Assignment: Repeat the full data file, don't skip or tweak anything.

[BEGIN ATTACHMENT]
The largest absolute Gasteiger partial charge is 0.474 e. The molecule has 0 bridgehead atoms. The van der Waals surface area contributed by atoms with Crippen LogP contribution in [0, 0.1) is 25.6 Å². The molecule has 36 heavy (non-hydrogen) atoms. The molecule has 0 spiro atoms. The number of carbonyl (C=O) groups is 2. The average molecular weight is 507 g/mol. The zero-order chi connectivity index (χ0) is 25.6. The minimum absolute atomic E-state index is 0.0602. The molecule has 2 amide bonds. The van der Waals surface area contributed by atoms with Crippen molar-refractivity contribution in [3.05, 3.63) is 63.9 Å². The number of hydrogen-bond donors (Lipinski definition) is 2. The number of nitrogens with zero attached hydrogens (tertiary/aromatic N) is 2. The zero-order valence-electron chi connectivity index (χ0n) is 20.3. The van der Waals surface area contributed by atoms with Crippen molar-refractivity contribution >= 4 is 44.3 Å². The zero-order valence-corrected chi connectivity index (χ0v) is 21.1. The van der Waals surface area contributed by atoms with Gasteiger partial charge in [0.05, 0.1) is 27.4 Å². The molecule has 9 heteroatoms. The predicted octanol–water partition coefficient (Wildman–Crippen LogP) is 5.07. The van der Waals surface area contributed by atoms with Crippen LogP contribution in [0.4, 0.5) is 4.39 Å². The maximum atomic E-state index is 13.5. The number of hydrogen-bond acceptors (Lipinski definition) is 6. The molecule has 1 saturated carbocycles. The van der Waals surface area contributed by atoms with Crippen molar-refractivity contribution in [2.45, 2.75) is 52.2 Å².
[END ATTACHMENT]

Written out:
The largest absolute Gasteiger partial charge is 0.474 e. The molecule has 0 bridgehead atoms. The van der Waals surface area contributed by atoms with Crippen LogP contribution in [0, 0.1) is 25.6 Å². The molecule has 36 heavy (non-hydrogen) atoms. The molecule has 0 spiro atoms. The number of carbonyl (C=O) groups is 2. The average molecular weight is 507 g/mol. The zero-order chi connectivity index (χ0) is 25.6. The minimum absolute atomic E-state index is 0.0602. The molecule has 2 amide bonds. The van der Waals surface area contributed by atoms with Crippen molar-refractivity contribution in [3.05, 3.63) is 63.9 Å². The number of hydrogen-bond donors (Lipinski definition) is 2. The number of nitrogens with zero attached hydrogens (tertiary/aromatic N) is 2. The zero-order valence-electron chi connectivity index (χ0n) is 20.3. The van der Waals surface area contributed by atoms with Crippen molar-refractivity contribution >= 4 is 44.3 Å². The zero-order valence-corrected chi connectivity index (χ0v) is 21.1. The van der Waals surface area contributed by atoms with Gasteiger partial charge in [0.05, 0.1) is 27.4 Å². The molecule has 9 heteroatoms. The predicted octanol–water partition coefficient (Wildman–Crippen LogP) is 5.07. The van der Waals surface area contributed by atoms with Crippen LogP contribution in [0.4, 0.5) is 4.39 Å². The maximum atomic E-state index is 13.5. The number of hydrogen-bond acceptors (Lipinski definition) is 6. The molecule has 1 saturated carbocycles. The van der Waals surface area contributed by atoms with Crippen molar-refractivity contribution in [2.45, 2.75) is 52.2 Å².